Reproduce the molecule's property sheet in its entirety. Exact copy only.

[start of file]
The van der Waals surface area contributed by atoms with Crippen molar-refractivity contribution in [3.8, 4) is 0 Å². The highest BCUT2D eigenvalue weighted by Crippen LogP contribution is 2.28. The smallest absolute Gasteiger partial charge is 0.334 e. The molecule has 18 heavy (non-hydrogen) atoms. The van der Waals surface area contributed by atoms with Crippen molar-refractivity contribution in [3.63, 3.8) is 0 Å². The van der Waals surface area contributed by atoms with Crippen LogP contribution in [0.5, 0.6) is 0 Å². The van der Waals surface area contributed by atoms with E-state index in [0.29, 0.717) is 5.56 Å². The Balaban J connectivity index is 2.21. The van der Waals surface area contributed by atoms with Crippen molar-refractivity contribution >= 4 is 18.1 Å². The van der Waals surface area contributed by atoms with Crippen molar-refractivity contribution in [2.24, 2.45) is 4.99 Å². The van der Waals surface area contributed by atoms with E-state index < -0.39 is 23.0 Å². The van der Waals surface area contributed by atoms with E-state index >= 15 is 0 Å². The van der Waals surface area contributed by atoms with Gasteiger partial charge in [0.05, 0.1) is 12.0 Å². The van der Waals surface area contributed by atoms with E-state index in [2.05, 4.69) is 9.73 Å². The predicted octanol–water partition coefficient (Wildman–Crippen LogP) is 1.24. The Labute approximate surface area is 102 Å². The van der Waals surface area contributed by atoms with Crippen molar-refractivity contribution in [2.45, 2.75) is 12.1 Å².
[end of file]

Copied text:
The van der Waals surface area contributed by atoms with Crippen molar-refractivity contribution in [3.8, 4) is 0 Å². The highest BCUT2D eigenvalue weighted by Crippen LogP contribution is 2.28. The smallest absolute Gasteiger partial charge is 0.334 e. The molecule has 18 heavy (non-hydrogen) atoms. The van der Waals surface area contributed by atoms with Crippen molar-refractivity contribution in [3.63, 3.8) is 0 Å². The van der Waals surface area contributed by atoms with Crippen LogP contribution in [0.5, 0.6) is 0 Å². The van der Waals surface area contributed by atoms with E-state index in [0.29, 0.717) is 5.56 Å². The Balaban J connectivity index is 2.21. The van der Waals surface area contributed by atoms with Crippen molar-refractivity contribution >= 4 is 18.1 Å². The van der Waals surface area contributed by atoms with Crippen molar-refractivity contribution in [2.24, 2.45) is 4.99 Å². The van der Waals surface area contributed by atoms with E-state index < -0.39 is 23.0 Å². The van der Waals surface area contributed by atoms with E-state index >= 15 is 0 Å². The van der Waals surface area contributed by atoms with Gasteiger partial charge in [0.05, 0.1) is 12.0 Å². The van der Waals surface area contributed by atoms with E-state index in [2.05, 4.69) is 9.73 Å². The predicted octanol–water partition coefficient (Wildman–Crippen LogP) is 1.24. The Labute approximate surface area is 102 Å². The van der Waals surface area contributed by atoms with Crippen molar-refractivity contribution in [2.45, 2.75) is 12.1 Å².